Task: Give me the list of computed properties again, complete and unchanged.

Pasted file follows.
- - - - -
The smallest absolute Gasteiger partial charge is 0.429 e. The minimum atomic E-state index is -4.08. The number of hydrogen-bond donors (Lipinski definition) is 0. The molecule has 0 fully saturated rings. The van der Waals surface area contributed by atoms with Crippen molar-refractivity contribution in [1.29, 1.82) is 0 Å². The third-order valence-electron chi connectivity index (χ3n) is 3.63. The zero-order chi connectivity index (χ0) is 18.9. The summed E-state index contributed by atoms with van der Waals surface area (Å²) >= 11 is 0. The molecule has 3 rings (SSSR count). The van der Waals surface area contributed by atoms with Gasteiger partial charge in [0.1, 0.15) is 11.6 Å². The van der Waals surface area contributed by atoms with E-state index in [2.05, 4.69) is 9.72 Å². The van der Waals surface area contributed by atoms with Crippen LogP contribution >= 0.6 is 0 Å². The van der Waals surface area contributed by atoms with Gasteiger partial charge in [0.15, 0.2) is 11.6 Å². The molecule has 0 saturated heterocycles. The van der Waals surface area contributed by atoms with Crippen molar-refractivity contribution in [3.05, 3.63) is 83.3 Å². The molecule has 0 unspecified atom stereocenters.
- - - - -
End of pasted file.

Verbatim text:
The smallest absolute Gasteiger partial charge is 0.429 e. The minimum atomic E-state index is -4.08. The number of hydrogen-bond donors (Lipinski definition) is 0. The molecule has 0 fully saturated rings. The van der Waals surface area contributed by atoms with Crippen molar-refractivity contribution in [1.29, 1.82) is 0 Å². The third-order valence-electron chi connectivity index (χ3n) is 3.63. The zero-order chi connectivity index (χ0) is 18.9. The summed E-state index contributed by atoms with van der Waals surface area (Å²) >= 11 is 0. The molecule has 3 rings (SSSR count). The van der Waals surface area contributed by atoms with Gasteiger partial charge in [0.1, 0.15) is 11.6 Å². The van der Waals surface area contributed by atoms with E-state index in [2.05, 4.69) is 9.72 Å². The van der Waals surface area contributed by atoms with Crippen LogP contribution >= 0.6 is 0 Å². The van der Waals surface area contributed by atoms with Gasteiger partial charge in [0.15, 0.2) is 11.6 Å². The molecule has 0 saturated heterocycles. The van der Waals surface area contributed by atoms with Crippen molar-refractivity contribution in [3.05, 3.63) is 83.3 Å². The molecule has 0 unspecified atom stereocenters.